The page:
Commercials: Society’s Economic Mirror


While knitting and cogitating on the day’s jury*  events,  the background drone of TV commercials finally penetrated.

“What,”  I wondered, “do companies advertise when the stock market’s below 7,000 and new (monthly) unemployment claims regularly exceed half a million?  What’s worth the hefty investment in TV advertising?”

During the Wednesday night 7:30-9:30 time slot (MSNBC, USA, CBS) a snapshot emerged.  The largest advertising sector was Cable TV’s ads for its own products:  new programs,  old programs and upcoming specials guaranteed to improve your tax outlook and trim your monthly budget.

In terms of “products,”  Madison Avenue supports our return to home-cooked goodness, so gather the family round the table and make some nostalgia as you tuck into old fashioned dehydrated macaroni & cheese and  canned chunky soup brimful of luscious garden veggies.  Or, for a treat (only your budget knows the limits) try a chef-cooked bucket from the local KFC.

If you haven’t been drinking enough Brita-filtered tap water,  stock up on Activia yogurt or the colon cleanser of your choice.  Also, if you’re noticing an uptick in cholesterol, edema and/or chest pain and the emergency room’s sick of seeing you, get a bottle of aspirin  and join Jenny Craig or a similar national diet plan.  (MONEY SAVER IDEA:  purchase a single membership and apportion the food  to your family of four.  Huge budget benefits guaranteed!)

Our neo back-to-Foxfire-basic relies on simple things:  Fixodent, toilet paper,  TV.com (save electricity by planning your nightly viewing) GMC trucks (if your patriotism includes rebuilding America!) Dunkin Donut’s  aromalicious beans for homebrew,  Olay deep cleansing wash (for after a day of shoveling compost),  Dr. Phil, anti-depressants  & anti-constipation drugs of  choice sold cheap at Walgreen’s or  Wal-Mart (not your local pharmacy),  quick-flush toilets, do-it-yourself legal forms and finally, two attorneys  —  one for torts and one for bankruptcy.  If you’re a small business owner who’s still hanging an open sign, Verizon wants their Small Business Toolkit to be your new bff.  Yee gads! Verizon’s got your number!   What?  Well of course they’ll  have to turn the phones back on….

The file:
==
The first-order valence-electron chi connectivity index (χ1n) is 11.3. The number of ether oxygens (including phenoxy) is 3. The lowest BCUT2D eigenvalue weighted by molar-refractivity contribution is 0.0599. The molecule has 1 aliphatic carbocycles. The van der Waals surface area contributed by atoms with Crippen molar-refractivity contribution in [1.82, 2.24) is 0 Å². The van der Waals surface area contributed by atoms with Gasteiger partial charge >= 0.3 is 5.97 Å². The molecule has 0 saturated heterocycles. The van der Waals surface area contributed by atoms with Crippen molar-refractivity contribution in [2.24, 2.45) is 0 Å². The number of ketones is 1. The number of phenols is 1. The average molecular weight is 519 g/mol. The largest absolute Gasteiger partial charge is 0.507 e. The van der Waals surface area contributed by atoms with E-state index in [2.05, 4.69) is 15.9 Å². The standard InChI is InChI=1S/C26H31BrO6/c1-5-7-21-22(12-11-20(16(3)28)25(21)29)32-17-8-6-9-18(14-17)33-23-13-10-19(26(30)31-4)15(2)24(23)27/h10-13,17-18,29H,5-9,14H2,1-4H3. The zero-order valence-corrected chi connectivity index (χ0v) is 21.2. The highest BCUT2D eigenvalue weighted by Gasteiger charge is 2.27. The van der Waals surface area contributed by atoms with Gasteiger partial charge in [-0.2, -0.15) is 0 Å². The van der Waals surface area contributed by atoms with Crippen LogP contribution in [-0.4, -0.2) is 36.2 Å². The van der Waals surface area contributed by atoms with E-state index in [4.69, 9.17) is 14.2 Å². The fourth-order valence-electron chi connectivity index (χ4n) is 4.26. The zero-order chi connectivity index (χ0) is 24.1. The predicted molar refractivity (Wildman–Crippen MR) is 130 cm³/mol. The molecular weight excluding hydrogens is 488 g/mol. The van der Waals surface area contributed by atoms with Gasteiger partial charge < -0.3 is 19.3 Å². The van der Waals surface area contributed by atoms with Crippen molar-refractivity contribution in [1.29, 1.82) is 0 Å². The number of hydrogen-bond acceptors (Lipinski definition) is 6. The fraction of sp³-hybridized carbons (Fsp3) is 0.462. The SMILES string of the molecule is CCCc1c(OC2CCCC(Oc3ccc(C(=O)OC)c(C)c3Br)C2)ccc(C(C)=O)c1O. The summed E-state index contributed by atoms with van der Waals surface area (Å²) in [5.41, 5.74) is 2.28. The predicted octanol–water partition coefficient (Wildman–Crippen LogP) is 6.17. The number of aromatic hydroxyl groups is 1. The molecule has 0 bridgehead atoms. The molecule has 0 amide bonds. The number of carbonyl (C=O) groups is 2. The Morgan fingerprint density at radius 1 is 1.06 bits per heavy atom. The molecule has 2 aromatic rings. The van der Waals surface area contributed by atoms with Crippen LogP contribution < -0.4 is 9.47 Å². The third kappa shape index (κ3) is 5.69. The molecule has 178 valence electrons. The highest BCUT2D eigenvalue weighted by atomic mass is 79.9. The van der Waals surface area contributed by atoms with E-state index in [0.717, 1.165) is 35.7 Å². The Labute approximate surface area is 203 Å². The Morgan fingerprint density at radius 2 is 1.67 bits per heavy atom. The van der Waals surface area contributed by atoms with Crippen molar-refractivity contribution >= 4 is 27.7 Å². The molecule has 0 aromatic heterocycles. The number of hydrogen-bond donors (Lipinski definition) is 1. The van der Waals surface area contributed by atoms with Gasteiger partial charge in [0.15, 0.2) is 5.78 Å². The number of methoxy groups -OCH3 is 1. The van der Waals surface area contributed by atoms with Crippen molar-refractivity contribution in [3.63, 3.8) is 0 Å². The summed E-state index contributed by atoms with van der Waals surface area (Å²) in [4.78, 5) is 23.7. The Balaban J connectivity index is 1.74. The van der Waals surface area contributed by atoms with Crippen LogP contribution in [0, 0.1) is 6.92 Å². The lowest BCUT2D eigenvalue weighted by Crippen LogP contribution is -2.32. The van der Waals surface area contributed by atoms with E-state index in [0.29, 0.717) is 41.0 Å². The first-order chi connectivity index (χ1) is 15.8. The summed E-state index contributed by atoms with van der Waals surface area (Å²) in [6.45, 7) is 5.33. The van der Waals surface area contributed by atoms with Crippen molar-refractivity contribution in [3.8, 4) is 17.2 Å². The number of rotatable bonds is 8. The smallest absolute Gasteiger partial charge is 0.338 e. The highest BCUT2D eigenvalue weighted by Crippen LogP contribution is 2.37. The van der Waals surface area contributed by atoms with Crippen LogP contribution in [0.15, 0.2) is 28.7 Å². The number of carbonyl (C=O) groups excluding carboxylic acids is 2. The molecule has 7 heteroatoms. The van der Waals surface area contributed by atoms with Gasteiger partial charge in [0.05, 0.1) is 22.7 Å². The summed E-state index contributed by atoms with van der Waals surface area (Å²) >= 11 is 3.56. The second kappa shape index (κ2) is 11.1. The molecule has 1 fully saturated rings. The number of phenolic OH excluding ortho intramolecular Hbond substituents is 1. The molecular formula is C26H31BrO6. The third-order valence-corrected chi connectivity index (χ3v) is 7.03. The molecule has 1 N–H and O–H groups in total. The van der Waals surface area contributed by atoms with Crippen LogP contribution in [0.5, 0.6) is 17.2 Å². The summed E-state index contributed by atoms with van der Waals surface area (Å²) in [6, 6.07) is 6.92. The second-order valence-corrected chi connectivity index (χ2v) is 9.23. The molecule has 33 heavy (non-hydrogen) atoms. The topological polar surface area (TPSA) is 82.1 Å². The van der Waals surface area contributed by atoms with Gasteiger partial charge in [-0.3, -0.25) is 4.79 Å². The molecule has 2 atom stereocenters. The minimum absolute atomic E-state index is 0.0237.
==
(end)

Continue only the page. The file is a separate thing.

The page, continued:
For those of us not living in a new back-to-basic tent city neighborhood, add Travelocity to the list of resources bolstering your pared down life.

Except for one final  advertiser, that’s it in a nutshell:  a yellow brick trip through Madison Avenue Oz and its representative,  Cable TV.

I want to underscore  my last advertiser for its uplifting message.  Bank of America is America’s Bank of Opportunity.  I swear on an oath,  I smelled green grass and green tech constructing a green and bounteous future.  An inspirational partner for each of us, no doubt.  As a start, if you were one of the thousands of BOA partners they accidentally  socked for improper fees,  make sure you apply  for your $78 refund from the  the class action fund.

*    *    *   *

Skeletal thoughts from the past week:

Jon Stewart’s rip of CNBC, Jim Santelli and Jim Cramer is the most brilliant commentary I’ve seen in years.  (Cramer will be Stewart’s guest tonight.  That is, if he doesn’t “bail out”  like  Santelli did.)

In the large picture, Bernie Madoff is a scapegoat.  Let’s see what happens to those who made all the destructive schemes possible:  the SEC overseers, ratings agencies, Congress and Presidents going back to at least Reagan.  For sure, he should go to prison; but how does that benefit his (and the SEC’s) thousands of victims?

CNBC and its guests are taking a hand in shoring up our trust in the financial markets and  their institutions.  The new confidence game is beefy with cheery language and predictions.  MSNBC’s Morning Joe crew groaned at Mark Haines’ proclivity for  gloomy predictions.  Two mornings ago, Haines  eschewed doom and announced the Market had found its bottom.  The Dow’s closed in positive territory since. In fairness, his gloomy outlook changed the same day Citi’s CEO announced that his company was doing just fine. Quick fix.

*Aside:  Am currently serving on a Grand Jury which has an impact on my writing schedule.  More on that near the end of April when the service is complete.

2 thoughts on “Commercials: Society’s Economic Mirror

  1. Jack Hirschfeld

    The difficulty with systemic illness is that there is no distinction between the symptom and the disease; they are one and the same (by their fruits shall you know them). Bernie Madoff is no scapegoat, he’s a sociopathic crook, pure and simple. That other crooks are not in the same limelight does not make him a scapegoat- i.e., sending him to jail will not remove the rot.

    As for grand jury service, I’m glad you’ve got some legal training. That will help you see through the DA’s bullshit and determine if you’re facing a real bad guy (indict! indict!) or the victim of a railroad (odds: 50/50).

  2. LI

    About jury duty: your comment is spot on and will be the subject of a post at the end of April. I very much wish I could expand now but it isn’t appropriate.

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